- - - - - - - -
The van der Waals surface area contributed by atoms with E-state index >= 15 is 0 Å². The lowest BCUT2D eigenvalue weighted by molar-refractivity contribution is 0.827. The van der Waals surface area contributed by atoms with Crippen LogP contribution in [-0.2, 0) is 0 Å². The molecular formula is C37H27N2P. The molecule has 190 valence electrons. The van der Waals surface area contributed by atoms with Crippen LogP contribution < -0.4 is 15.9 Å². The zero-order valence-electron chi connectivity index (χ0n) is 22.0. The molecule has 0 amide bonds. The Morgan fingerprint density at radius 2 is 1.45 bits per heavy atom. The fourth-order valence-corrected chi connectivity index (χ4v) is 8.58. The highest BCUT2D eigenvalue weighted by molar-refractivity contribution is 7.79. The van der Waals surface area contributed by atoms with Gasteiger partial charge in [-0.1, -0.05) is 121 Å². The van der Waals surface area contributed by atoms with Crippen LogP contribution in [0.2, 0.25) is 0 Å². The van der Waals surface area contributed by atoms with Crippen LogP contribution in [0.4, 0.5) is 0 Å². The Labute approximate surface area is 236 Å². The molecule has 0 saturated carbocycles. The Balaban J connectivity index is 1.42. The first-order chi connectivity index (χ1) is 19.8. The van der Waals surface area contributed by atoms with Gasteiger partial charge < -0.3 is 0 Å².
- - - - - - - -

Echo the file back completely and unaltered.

The van der Waals surface area contributed by atoms with E-state index >= 15 is 0 Å². The lowest BCUT2D eigenvalue weighted by molar-refractivity contribution is 0.827. The van der Waals surface area contributed by atoms with Crippen LogP contribution in [-0.2, 0) is 0 Å². The molecular formula is C37H27N2P. The molecule has 190 valence electrons. The van der Waals surface area contributed by atoms with Crippen LogP contribution < -0.4 is 15.9 Å². The zero-order valence-electron chi connectivity index (χ0n) is 22.0. The molecule has 0 amide bonds. The Morgan fingerprint density at radius 2 is 1.45 bits per heavy atom. The fourth-order valence-corrected chi connectivity index (χ4v) is 8.58. The highest BCUT2D eigenvalue weighted by molar-refractivity contribution is 7.79. The van der Waals surface area contributed by atoms with Gasteiger partial charge in [-0.1, -0.05) is 121 Å². The van der Waals surface area contributed by atoms with Crippen LogP contribution in [0.2, 0.25) is 0 Å². The van der Waals surface area contributed by atoms with Crippen LogP contribution in [0.4, 0.5) is 0 Å². The Labute approximate surface area is 236 Å². The molecule has 0 saturated carbocycles. The Balaban J connectivity index is 1.42. The first-order chi connectivity index (χ1) is 19.8. The van der Waals surface area contributed by atoms with Gasteiger partial charge < -0.3 is 0 Å².